In gearing up for Hay West, the question has been asked, why not cows east?

It’s an important question to ask. After all, one load of cattle to Ontario, Quebec, or the Atlantic provinces saves sending several truck loads of hay west.

There’s no shortage of easterners wanting to send “extra” feed west, but much of what is put up as hay in Ontario and Quebec is wrapped hay. Shipping hay needs to be dry, and preferably in large squares, not rounds.

So why then aren’t we seeing pot loads of cows and calves coming to Ontario, Quebec, and the Atlantic provinces?

Nothing is as simple as back-of-the-napkin thoughts. For one, there is an immediate need for hay. Right now. This drought has hit so far and wide that farmers and ranchers aren’t just short of winter feed, they are short of feed right now. And that means there are plenty of cows with young calves at side that are in need.

Moving weaned calves or yearlings is one thing, but as Ken Schaus, cattle feeder and farmer from Bruce County, Ont. explains, moving cows and calves is incredibly tedious and requires significant planning.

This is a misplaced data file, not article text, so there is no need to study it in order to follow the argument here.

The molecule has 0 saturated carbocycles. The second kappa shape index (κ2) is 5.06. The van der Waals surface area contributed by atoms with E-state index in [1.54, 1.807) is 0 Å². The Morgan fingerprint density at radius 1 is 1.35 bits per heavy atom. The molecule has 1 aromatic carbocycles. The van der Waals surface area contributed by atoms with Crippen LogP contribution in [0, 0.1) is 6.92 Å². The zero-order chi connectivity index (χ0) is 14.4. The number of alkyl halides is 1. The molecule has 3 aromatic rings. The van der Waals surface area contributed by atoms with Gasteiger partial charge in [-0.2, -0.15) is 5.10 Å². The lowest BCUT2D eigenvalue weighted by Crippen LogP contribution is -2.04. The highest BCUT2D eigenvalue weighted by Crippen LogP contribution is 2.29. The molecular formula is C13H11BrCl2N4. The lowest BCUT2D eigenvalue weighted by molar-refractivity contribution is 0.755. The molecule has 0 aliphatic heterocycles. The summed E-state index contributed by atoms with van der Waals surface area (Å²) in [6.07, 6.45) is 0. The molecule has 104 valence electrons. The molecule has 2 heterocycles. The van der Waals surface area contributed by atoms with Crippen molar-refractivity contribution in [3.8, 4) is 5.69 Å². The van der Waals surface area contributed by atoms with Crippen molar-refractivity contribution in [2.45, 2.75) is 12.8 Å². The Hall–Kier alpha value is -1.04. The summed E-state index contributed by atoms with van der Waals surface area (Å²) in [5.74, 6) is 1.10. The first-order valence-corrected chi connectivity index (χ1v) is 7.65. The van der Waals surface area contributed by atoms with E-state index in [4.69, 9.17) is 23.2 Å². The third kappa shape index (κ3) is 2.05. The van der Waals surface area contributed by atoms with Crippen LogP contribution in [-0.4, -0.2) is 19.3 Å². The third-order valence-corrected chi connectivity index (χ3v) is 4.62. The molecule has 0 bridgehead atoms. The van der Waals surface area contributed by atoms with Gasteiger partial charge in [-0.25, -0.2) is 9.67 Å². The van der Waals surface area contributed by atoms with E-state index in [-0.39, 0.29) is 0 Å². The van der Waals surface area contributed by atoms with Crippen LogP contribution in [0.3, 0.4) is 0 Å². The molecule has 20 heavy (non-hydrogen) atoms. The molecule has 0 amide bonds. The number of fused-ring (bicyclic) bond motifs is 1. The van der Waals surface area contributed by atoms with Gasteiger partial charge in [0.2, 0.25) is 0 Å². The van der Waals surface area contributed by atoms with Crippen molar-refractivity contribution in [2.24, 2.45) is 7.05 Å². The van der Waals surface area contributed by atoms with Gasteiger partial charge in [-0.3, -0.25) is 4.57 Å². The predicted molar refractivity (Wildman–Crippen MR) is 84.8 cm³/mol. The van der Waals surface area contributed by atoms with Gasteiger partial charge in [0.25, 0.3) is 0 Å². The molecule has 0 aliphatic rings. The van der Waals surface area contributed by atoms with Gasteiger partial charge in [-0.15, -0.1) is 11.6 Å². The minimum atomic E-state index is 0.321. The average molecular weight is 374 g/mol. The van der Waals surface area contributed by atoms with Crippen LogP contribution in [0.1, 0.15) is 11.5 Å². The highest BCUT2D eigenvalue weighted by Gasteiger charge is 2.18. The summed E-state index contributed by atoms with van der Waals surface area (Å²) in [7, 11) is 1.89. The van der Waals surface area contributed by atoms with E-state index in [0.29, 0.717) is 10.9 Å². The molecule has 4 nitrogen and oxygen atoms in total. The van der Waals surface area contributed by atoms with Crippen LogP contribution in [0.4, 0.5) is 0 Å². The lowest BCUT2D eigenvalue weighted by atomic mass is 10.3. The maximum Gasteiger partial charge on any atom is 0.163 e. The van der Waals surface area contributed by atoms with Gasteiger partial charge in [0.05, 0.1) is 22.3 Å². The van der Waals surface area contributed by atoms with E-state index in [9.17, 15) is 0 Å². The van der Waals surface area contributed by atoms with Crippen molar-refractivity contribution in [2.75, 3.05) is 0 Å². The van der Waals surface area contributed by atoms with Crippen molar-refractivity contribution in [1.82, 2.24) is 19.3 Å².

Cows and calves must be kept separate on the trailer, he says, but have to be unloaded for feed, water, and rest so the calves can nurse and cows can get some relief from full udders. Even from Manitoba’s Interlake region, the ride to Ontario is a 1,400 mile journey, with added stops because of these requirements.

What’s more, Schaus feels the best option for maintaining the cow herd intact is to get feed to cows now. Older cows, especially from the west, don’t necessarily adapt well to Ontario conditions, even if there were fenced fields to put them in. Western cows aren’t used to paved yards and bunk feeders, he says, and they don’t always transition easily.

Shipping yearlings off grass right now might be the best option, says Schaus, as prices are solid and that would free up as much grass as possible for cows and calves. Plus, Schaus is hopeful that after the combines roll, more farmers will be willing to turn cows out to graze the aftermath or any late plant growth.

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